McCaffer, R. (2008), "Editorial", Engineering, Construction and Architectural Management, Vol. 15 No. 4. https://doi.org/10.1108/ecam.2008.28615daa.001Download as .RIS
Emerald Group Publishing Limited
Copyright © 2008, Emerald Group Publishing Limited
Article Type: Editorial From: Engineering, Construction and Architectural Management, Volume 15, Issue 4
ECAM Vol. 15 No. 4 has authors from UK, Australia, Singapore and Denmark. The total number of authors is 16 divided as one single authored paper, three papers with two authors, one with four authors and one with five authors. At the risk of repeating myself from previous editorials I always wonder how a paper with many authors gets the agreements of all authors.
The papers in this issue are as follows.
Phillips, Martin, Dainty and Price have researched the social housing sector and this paper addresses the quality attributes used in establishing the best value tenders. The issue is the diversity of the definition and description of quality attributes. The research approach was a questionnaire ranking attributes. Out of them the research team have reduced the attributes to ten core factors. However in their conclusions the authors soften the importance of their conclusions by stating that stakeholders will consider other factors and that cost, time and quality still dominates.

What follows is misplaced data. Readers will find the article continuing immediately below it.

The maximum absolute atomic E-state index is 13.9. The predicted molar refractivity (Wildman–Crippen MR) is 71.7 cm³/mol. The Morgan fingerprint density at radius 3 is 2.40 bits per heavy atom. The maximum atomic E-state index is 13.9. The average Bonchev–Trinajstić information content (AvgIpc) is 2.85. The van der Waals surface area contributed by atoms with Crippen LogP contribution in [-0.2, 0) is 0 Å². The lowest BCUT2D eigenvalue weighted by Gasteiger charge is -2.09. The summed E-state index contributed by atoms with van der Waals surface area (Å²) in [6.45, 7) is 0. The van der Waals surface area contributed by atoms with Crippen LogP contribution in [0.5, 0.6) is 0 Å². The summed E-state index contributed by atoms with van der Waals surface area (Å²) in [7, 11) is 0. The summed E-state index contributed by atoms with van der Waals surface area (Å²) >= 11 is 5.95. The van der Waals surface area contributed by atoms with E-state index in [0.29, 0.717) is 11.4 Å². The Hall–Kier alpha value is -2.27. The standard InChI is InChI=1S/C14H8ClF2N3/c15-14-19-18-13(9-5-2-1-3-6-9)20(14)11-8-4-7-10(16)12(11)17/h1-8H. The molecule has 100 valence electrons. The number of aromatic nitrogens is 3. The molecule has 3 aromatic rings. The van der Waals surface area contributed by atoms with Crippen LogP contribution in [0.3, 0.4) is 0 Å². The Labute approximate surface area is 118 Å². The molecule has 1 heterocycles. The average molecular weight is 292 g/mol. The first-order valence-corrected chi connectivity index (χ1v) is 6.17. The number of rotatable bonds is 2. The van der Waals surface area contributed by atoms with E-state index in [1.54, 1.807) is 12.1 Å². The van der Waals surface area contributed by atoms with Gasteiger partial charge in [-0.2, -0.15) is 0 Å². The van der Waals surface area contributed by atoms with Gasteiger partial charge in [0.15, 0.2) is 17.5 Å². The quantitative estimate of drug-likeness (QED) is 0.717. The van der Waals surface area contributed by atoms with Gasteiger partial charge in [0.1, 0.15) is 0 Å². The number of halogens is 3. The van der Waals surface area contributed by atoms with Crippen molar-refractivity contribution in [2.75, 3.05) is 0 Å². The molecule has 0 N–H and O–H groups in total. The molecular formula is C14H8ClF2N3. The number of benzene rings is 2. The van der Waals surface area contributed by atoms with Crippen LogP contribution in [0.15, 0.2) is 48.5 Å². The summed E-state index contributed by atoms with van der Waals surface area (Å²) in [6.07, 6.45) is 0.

Holt and Edwards, arguably the leading research workers in the operation of construction plant and equipment, a domain they have made their own, address some health and safety issues in this paper. The issue that interests them are the health and safety issues related to what they call “quick-hitch” that is the changing of attachments, e.g. buckets, quickly. Case studies and the examination of safety incidents confirm the significant health and safety risks. The main causes being workers acts or omissions or failure to implement safety mechanisms. The solution they propose is stricter supervision. I am sure these two plants and equipment stalwarts will produce the needed training to eliminate these risks.
Lingard keeps us in the health and safety field. Helen’s research has produced a decision support tool, ToolSHeD to help construction designers integrated occupational health and safety into the design process. The knowledge in the system is modelled to handle uncertainty and discretionary decision making. At present it deals with falls from heights during maintenance work on roofs. The prototype testing demonstrates that the system represents safety risk effectively. Now what we are looking forward to are the case studies of its implementation.
Toor and Ofori are seizing the research agenda in the field of leadership. The authors reviewed 46 studies, which were rigorously selected. In this review they summarised the findings and coded the study according to outlet, authors, nature is study, countries, target population, methodologies and key findings. The results of that most of these studies concentrate on behavioural aspects of leadership and pay less attention to development. The paper examines some past trends and makes an attempt at predicting future trends. They also argue for more research in leadership.